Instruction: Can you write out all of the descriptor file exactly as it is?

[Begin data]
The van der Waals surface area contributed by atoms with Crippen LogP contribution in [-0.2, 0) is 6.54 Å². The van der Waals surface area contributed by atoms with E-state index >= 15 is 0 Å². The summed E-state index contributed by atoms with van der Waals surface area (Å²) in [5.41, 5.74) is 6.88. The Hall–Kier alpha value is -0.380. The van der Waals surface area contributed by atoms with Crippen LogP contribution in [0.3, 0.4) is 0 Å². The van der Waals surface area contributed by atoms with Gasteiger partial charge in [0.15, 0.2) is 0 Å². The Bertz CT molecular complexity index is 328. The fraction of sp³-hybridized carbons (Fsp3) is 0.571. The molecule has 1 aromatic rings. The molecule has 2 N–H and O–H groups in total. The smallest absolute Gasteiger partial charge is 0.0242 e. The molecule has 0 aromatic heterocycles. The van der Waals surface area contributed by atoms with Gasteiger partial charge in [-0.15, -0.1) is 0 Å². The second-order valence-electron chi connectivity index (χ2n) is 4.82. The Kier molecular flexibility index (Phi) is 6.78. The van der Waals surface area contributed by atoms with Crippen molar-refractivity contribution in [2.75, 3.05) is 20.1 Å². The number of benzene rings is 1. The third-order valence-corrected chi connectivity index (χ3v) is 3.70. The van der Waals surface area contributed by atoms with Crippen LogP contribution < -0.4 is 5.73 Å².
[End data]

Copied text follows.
The van der Waals surface area contributed by atoms with Crippen LogP contribution in [-0.2, 0) is 6.54 Å². The van der Waals surface area contributed by atoms with E-state index >= 15 is 0 Å². The summed E-state index contributed by atoms with van der Waals surface area (Å²) in [5.41, 5.74) is 6.88. The Hall–Kier alpha value is -0.380. The van der Waals surface area contributed by atoms with Crippen LogP contribution in [0.3, 0.4) is 0 Å². The van der Waals surface area contributed by atoms with Gasteiger partial charge in [0.15, 0.2) is 0 Å². The Bertz CT molecular complexity index is 328. The fraction of sp³-hybridized carbons (Fsp3) is 0.571. The molecule has 1 aromatic rings. The molecule has 2 N–H and O–H groups in total. The smallest absolute Gasteiger partial charge is 0.0242 e. The molecule has 0 aromatic heterocycles. The van der Waals surface area contributed by atoms with Gasteiger partial charge in [-0.15, -0.1) is 0 Å². The second-order valence-electron chi connectivity index (χ2n) is 4.82. The Kier molecular flexibility index (Phi) is 6.78. The van der Waals surface area contributed by atoms with Crippen molar-refractivity contribution in [2.75, 3.05) is 20.1 Å². The number of benzene rings is 1. The third-order valence-corrected chi connectivity index (χ3v) is 3.70. The van der Waals surface area contributed by atoms with Crippen LogP contribution < -0.4 is 5.73 Å².